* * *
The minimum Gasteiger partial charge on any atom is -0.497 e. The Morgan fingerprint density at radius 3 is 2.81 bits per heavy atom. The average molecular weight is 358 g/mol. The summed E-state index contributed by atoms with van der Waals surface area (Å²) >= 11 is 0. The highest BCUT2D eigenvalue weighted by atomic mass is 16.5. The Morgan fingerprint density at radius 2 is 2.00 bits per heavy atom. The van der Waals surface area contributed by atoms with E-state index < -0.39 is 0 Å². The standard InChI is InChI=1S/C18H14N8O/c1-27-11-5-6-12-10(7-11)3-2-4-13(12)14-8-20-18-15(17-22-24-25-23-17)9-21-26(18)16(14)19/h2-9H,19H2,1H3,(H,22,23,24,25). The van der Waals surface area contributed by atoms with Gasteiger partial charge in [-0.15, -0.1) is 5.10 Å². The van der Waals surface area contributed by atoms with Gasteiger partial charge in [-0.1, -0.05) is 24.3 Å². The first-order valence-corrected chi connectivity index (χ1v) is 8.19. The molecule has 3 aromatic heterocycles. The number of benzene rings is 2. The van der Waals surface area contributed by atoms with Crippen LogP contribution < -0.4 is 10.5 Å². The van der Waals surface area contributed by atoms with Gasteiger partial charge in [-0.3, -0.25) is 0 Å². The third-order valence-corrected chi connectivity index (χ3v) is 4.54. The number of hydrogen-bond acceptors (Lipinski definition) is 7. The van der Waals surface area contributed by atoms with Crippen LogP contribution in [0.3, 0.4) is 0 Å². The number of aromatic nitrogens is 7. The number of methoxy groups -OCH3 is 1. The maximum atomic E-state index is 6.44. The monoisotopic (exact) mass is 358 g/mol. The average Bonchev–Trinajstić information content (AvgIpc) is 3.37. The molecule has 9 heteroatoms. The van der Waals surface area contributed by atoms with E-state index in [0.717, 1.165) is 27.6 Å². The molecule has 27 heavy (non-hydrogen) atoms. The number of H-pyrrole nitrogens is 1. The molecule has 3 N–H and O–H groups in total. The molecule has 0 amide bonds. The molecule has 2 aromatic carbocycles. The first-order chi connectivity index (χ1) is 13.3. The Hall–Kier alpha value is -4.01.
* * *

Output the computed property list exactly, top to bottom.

The minimum Gasteiger partial charge on any atom is -0.497 e. The Morgan fingerprint density at radius 3 is 2.81 bits per heavy atom. The average molecular weight is 358 g/mol. The summed E-state index contributed by atoms with van der Waals surface area (Å²) >= 11 is 0. The highest BCUT2D eigenvalue weighted by atomic mass is 16.5. The Morgan fingerprint density at radius 2 is 2.00 bits per heavy atom. The van der Waals surface area contributed by atoms with E-state index < -0.39 is 0 Å². The standard InChI is InChI=1S/C18H14N8O/c1-27-11-5-6-12-10(7-11)3-2-4-13(12)14-8-20-18-15(17-22-24-25-23-17)9-21-26(18)16(14)19/h2-9H,19H2,1H3,(H,22,23,24,25). The van der Waals surface area contributed by atoms with Gasteiger partial charge in [-0.15, -0.1) is 5.10 Å². The van der Waals surface area contributed by atoms with Gasteiger partial charge in [-0.1, -0.05) is 24.3 Å². The first-order valence-corrected chi connectivity index (χ1v) is 8.19. The molecule has 3 aromatic heterocycles. The number of benzene rings is 2. The van der Waals surface area contributed by atoms with Crippen LogP contribution < -0.4 is 10.5 Å². The van der Waals surface area contributed by atoms with Gasteiger partial charge in [-0.3, -0.25) is 0 Å². The third-order valence-corrected chi connectivity index (χ3v) is 4.54. The number of hydrogen-bond acceptors (Lipinski definition) is 7. The van der Waals surface area contributed by atoms with Crippen LogP contribution in [0.3, 0.4) is 0 Å². The number of aromatic nitrogens is 7. The number of methoxy groups -OCH3 is 1. The maximum atomic E-state index is 6.44. The monoisotopic (exact) mass is 358 g/mol. The average Bonchev–Trinajstić information content (AvgIpc) is 3.37. The molecule has 9 heteroatoms. The van der Waals surface area contributed by atoms with E-state index in [0.717, 1.165) is 27.6 Å². The molecule has 27 heavy (non-hydrogen) atoms. The number of H-pyrrole nitrogens is 1. The molecule has 3 N–H and O–H groups in total. The molecule has 0 amide bonds. The molecule has 2 aromatic carbocycles. The first-order chi connectivity index (χ1) is 13.3. The Hall–Kier alpha value is -4.01.